A trade deal with Canada - what's to worry about, it surely doesn't seem all that bad, does it?
Yet, lurking in the text of a seemingly innocuous deal between the EU and Canada (known as 'CETA') due to be signed later this year, is a major threat to the very foundations of our legal system and democracy.
It's called 'investor-state dispute settlement' (ISDS), and it's a toxic legal mechanism that gives corporations the right to sue our government when it uses any policy that might affect corporate profits - including money that hasn't even been made yet.
And as some 80% of US big business already has offices in Canada, the CETA deal means the most powerful and litigious corporations in the world will all be able to access ISDS and sue the British government - at taxpayers' expense.
An ISDS case has already seen Slovakia sued for nationalising its healthcare system and have its assets seized in Luxembourg when it refused to pay up.
Under this same 'corporate court' process, the US government has been issued with a $15 billion case for President Obama's decision to ban a dirty oil pipeline in the name of fighting climate change
And Australia and Uruguay have been dragged through secret courts for having the gall to place public health above business interests in order to bring in plain packaging for cigarettes - an approach the British government has said it too would like to adopt.
Millions of people across Europe are already aware of the huge threat posed by this Canada trade deal, and its even more controversial 'evil twin' the EU-US trade deal, TTIP.
More than 3.4 million people across the continent - including 500,000 in the UK - have already signed a petition calling for an end to negotiations on both trade deals.
When the European Commission (EC) asked European people what they thought of ISDS, it received an overwhelming answer: in the biggest ever response to an EC consultation, 97% of respondents said they don't want the toxic corporate court process. The EC's response? To ignore the people of Europe and bring in a cosmetic reform - called the Investor Court System - to pull the wool over the people's eyes.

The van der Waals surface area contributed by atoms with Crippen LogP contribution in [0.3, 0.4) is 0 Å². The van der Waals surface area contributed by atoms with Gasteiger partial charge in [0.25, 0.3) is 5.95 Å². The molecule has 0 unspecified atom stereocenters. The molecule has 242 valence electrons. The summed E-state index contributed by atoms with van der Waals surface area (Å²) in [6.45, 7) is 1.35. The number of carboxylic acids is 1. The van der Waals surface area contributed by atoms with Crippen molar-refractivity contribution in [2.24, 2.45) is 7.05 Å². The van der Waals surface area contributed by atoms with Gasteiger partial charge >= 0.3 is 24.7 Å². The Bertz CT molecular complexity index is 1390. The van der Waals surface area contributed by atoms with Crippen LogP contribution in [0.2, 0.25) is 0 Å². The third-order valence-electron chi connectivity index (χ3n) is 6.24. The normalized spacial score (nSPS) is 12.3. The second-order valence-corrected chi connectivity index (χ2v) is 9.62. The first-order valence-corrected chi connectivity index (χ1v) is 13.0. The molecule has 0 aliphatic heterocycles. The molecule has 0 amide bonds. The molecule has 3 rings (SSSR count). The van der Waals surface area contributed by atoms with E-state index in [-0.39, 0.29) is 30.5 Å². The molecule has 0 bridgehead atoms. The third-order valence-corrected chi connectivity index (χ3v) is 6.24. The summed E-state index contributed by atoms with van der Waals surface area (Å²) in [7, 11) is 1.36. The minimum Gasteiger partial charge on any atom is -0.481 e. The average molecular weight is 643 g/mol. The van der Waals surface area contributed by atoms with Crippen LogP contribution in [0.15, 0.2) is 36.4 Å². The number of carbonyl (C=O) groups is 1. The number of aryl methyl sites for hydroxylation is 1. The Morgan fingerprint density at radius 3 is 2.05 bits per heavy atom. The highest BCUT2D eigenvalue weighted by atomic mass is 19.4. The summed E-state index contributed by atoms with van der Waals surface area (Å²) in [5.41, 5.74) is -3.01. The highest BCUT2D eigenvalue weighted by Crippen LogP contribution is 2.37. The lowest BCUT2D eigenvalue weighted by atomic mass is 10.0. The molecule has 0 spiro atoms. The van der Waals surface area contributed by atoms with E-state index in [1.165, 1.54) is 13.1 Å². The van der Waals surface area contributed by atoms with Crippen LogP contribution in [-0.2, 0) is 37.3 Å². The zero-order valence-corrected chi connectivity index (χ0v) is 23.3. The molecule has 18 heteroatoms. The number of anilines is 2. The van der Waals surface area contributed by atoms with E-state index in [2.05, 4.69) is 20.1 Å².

However, the reforms are at best cosmetic and utterly fail to answer key questions. These include: why is ISDS needed? Why do corporations from North America need to access a private, one-way justice system so they can sue the governments of Europe?
Why, when it has been shown that ISDS does nothing to increase investment, are we so willing to sacrifice our much-prized right of 'equality before the law', which has roots reaching back to Magna Carta? Are British courts so biased against business that the world's biggest corporations wouldn't get a fair hearing?
The European Commission claims that our government will be protected under its proposal. Yet, investment law academic Gus Van Harten, who calls the proposal "a re-branding exercise for ISDS" says: "The text on this point is a good case study for how legal language can be written in ways that may give a false impression of security to the uninitiated."
The German Association of Judges, the biggest such grouping of judges and public prosecutors in the country, also gave short thrift to the proposal, arguing that it "... sees neither a legal basis nor a need for such a court" and that "the creation of special courts for certain groups of litigants is the wrong way forward".
Alfred de Zayas, the UN's Independent Expert on the promotion of democratic and equitable international order, is withering in his assessment of this dangerous legal process: "ISDS cannot be reformed. It must be abolished."
With the anti-democratic European Commission at the helm of a ship sailing straight to corporate dreamland, we must do all we can to alert our politicians to this immense threat.